“The work that first lifted the historical study of lynching to a new level of sophisticaztion was Jacquelyn Dowd Hall’s Revolt Against Chivalry. . . . The enduring influence of Hall’s work has been demonstrated by a spate of recent work that has expanded and deepened its line of argument.” – Fitzhugh Brundage
This updated 1993 edition connects the past with the present, using the Clarence Thomas hearings -and their characterization by Thomas as a “high-tech lynching”- to examine the links between white supremacy and the sexual abuse of black women, and the difficulty of forging an antiracist movement against sexual violence.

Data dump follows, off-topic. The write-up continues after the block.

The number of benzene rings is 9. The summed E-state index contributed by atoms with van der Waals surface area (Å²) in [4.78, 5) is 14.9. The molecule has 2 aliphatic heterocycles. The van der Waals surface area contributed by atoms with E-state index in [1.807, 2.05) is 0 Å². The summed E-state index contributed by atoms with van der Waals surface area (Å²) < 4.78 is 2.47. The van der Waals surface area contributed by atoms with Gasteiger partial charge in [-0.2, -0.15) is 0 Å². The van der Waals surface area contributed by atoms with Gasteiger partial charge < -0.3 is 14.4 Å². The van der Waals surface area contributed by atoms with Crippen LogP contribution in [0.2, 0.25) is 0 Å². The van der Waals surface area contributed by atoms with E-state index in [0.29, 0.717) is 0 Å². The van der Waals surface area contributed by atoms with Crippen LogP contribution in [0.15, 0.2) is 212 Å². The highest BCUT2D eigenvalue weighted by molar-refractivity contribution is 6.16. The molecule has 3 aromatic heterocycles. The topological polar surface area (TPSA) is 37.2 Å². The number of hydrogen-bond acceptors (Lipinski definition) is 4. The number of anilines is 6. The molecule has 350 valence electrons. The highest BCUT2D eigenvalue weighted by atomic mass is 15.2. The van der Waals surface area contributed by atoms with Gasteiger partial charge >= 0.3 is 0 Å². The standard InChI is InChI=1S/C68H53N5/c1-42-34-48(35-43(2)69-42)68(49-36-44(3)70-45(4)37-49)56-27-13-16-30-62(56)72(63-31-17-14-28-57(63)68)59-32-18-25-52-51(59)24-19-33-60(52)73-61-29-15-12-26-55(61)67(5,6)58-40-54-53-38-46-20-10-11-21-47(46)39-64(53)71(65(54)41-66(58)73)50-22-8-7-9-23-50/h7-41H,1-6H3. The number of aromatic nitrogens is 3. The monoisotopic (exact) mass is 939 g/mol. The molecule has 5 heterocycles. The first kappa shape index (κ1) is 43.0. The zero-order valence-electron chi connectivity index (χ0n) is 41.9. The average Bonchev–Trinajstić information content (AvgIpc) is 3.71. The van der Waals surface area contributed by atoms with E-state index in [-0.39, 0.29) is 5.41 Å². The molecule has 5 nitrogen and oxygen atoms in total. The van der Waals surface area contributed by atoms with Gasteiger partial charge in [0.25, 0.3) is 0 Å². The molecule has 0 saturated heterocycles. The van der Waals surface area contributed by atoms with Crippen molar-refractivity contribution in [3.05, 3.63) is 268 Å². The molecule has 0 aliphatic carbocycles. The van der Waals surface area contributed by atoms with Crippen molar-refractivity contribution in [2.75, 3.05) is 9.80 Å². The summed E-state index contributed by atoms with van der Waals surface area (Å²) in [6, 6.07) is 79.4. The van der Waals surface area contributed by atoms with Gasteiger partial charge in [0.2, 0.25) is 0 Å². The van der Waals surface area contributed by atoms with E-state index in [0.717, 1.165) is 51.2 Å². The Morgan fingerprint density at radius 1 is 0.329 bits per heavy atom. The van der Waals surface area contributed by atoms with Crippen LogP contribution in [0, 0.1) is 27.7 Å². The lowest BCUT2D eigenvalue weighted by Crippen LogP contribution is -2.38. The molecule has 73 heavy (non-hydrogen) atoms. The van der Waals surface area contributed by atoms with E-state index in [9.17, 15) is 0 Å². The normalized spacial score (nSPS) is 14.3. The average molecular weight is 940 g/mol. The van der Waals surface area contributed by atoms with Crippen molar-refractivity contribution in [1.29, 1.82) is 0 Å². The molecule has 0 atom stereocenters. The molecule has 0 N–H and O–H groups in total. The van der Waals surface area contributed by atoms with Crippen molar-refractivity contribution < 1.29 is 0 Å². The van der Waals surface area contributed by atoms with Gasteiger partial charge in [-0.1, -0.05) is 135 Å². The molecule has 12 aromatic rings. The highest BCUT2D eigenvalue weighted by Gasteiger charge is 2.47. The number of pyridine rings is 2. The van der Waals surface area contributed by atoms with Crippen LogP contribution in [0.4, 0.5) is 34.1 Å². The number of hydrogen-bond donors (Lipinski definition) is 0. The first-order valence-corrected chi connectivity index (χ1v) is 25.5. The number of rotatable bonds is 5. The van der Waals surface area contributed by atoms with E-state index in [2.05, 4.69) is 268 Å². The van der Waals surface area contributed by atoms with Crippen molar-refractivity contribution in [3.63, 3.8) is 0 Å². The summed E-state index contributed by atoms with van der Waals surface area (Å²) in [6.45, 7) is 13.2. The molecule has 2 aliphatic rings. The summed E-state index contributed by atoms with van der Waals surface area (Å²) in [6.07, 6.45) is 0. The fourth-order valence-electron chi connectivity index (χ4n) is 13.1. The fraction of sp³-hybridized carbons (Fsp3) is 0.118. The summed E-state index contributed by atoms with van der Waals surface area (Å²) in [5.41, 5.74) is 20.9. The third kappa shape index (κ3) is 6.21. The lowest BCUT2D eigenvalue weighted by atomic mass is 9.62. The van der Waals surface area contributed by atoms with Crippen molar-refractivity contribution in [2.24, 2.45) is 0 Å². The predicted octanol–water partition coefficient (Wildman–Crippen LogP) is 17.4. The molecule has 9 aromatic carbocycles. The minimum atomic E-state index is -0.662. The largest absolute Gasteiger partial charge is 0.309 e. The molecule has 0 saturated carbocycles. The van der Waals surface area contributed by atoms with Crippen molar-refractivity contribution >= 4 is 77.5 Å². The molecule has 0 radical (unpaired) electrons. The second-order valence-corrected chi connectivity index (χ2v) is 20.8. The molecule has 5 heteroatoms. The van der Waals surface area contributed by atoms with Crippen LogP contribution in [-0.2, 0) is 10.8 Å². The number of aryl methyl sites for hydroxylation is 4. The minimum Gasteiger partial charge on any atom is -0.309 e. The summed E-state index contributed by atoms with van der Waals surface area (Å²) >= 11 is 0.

Awards for Revolt Against Chivalry:
Francis B. Simkins Award, Southern Historical Association (best first book in Southern history), 1980.
Lillian Smith Award, Southern Regional Council (for writing that carries on Smith’s legacy of elucidating the condition of racial and social inequity and proposing a vision of justice and human understanding), 1980.